Rotator Cuff Injury in Golf: Symptoms and Exercises
A rotator cuff injury in golf can be a serious and painful thing. The rotator cuff is actually a combination of four tendons that work together to stabilize your shoulder joint. A rotator cuff injury can happen because of a few different things and is a very common cause of shoulder pain as well.
There are levels of severity when it comes to rotator cuff injuries also and some signs and symptoms that we will go into in this blog. We will also talk about the common causes of rotator cuff injuries in golf and a few exercises that can help you treat and cure the condition as well.
A rotator cuff injury can be mild and build up over time or it can be acute and start suddenly. We will discuss this in detail in our blog. So, grab a bottle of water and join us as we learn about rotator cuff injuries in golf, the causes, symptoms, and exercises together. Ready? Then, let’s go!
What Are the Causes of Rotator Cuff Injuries in Golf?
The injuries to any muscle/tendon combination are called strains. These strains are grouped into three categories. The first being Strain 1, which is the stretching of the fibers with no tears present. The second is Strain 2, which involves the tearing of muscles or tendons. The third category is Strain 3, which involves complete tearing of the muscles and tends in the shoulder.
There are different causes for rotator cuff injuries to develop in golf. We will go into a few of those causes in this next section of our blog.
Causes of an Acute Rotator Cuff Tear
- This type of rotator cuff injury can be a direct result of a sudden powerful raising of your arm such as in a golf swing or from trying to cushion a fall, which puts a direct impact on the shoulder.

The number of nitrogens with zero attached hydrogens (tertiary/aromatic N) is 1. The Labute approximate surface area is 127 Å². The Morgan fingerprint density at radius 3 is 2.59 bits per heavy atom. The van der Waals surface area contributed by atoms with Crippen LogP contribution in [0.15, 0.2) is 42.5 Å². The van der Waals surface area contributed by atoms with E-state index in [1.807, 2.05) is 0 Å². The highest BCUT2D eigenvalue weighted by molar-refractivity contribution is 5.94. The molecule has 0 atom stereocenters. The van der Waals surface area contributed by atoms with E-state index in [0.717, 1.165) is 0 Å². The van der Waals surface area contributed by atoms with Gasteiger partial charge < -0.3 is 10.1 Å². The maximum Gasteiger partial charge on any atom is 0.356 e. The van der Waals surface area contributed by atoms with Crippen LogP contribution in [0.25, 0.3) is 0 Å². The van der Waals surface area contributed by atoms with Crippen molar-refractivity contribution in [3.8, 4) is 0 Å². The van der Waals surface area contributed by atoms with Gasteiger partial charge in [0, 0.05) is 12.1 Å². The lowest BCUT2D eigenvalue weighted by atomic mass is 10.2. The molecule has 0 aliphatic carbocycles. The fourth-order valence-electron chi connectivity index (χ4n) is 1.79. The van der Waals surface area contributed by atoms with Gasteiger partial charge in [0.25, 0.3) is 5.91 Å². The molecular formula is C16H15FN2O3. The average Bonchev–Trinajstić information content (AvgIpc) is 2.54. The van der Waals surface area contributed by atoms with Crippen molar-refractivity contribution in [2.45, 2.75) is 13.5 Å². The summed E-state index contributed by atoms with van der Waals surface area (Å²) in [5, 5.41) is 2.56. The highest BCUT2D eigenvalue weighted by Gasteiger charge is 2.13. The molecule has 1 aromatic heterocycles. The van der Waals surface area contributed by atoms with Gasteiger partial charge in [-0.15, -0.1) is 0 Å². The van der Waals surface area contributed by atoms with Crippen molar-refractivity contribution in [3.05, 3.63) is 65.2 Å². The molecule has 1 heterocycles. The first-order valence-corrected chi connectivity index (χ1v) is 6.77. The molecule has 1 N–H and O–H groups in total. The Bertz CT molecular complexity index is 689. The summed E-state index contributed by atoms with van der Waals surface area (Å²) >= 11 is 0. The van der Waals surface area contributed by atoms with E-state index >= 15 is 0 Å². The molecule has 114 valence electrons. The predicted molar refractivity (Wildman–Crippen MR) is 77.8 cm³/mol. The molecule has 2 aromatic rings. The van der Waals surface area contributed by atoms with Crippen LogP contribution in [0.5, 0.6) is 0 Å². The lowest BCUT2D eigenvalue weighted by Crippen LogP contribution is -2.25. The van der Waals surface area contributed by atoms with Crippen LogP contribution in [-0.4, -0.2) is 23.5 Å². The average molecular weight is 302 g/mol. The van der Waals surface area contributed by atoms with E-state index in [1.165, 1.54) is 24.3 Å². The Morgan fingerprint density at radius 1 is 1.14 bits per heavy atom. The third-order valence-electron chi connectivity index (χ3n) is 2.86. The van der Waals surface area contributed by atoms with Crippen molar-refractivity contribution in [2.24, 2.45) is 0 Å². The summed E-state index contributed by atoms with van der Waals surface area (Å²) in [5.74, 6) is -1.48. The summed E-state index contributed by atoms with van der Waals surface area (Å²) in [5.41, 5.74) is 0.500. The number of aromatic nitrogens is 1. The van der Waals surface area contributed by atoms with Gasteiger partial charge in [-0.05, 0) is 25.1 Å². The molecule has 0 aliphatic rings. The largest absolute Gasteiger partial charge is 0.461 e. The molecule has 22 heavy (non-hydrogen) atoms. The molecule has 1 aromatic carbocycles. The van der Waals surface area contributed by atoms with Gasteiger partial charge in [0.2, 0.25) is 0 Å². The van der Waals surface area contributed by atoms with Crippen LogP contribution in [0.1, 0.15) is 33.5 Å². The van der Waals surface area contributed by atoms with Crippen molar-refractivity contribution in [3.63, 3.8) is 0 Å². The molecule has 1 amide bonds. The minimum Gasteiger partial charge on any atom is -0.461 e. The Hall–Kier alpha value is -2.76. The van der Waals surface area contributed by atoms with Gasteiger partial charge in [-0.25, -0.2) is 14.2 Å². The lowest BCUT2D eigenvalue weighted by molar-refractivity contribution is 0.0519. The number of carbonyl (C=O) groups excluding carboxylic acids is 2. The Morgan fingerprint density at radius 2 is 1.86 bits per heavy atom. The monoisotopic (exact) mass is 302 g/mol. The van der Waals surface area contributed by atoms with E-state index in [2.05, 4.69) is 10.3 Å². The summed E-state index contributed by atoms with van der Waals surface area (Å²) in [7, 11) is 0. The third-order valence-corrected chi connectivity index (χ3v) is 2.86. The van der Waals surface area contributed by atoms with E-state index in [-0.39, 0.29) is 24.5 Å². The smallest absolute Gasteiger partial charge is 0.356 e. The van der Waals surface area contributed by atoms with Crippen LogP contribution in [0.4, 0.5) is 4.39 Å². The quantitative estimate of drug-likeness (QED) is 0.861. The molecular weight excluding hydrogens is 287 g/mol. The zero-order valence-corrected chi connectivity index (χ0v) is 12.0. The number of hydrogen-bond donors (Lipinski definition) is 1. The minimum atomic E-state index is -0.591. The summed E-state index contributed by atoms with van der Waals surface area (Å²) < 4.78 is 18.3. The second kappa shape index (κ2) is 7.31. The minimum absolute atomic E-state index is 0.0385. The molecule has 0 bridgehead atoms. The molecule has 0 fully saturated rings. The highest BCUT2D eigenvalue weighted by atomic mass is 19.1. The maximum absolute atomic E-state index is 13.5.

- If you’re under 30 years old, it takes quite a bit of force to cause an acute rotator cuff tear.
Causes of a Chronic Rotator Cuff Tear
- These types of tears are most commonly found among people who participate in sports or have jobs that require a lot of overhead activity. Some examples include people who play tennis, golf, baseball, and painters who have to reach over their head often.
- A chronic rotator cuff tear is often the result of a previous acute tear that hasn’t been allowed to heal properly or hasn’t been treated.
- Another cause of rotator cuff tear is repetitive trauma to the muscles and tendons of the shoulder with everyday use.
- Chronic tears can possibly lead to worsening changes in the tendons, which can lead to worse pain and limited mobility as well.
Causes of Tendinitis
Tendinitis, on the other hand, can be caused by the tendons and muscles wearing out with age, this can be escalated with constant use of the shoulder, such as in golf.
Any of these causes and conditions can spell disaster for professional athletes, from golf to tennis and every sport in between. If you feel that you might have a rotator cuff injury due to golf or any other sport or occupation, but you just aren’t sure, read on below for a few of the signs and symptoms of rotator cuff injuries to be revealed.
What Are the Symptoms of a Rotator Cuff Injury?
The symptoms of a rotator cuff injury are usually due to the inflammation and swelling in your damaged rotator cuff. Below we will go into a few of the symptoms you need to look out for.
- With a rotator cuff injury, the pain usually centers in the shoulder and arm that has been affected. Oftentimes, the pain is worse at night, especially when you’re lying on that shoulder.
- Most times, the pain stops right below the elbow.
- The pain is often felt when moving your arm and shoulder a certain way.
- If your rotator cuff injury is acute, it will start suddenly, and the pain will be super intense.
- If your rotator cuff injury is due to damage that will occur over time, then the pain may be mild at first.
- You are experiencing weakness and loss of range of motion in your shoulder and arm.
- You are hearing a grinding or snapping sound in your shoulder when you move it.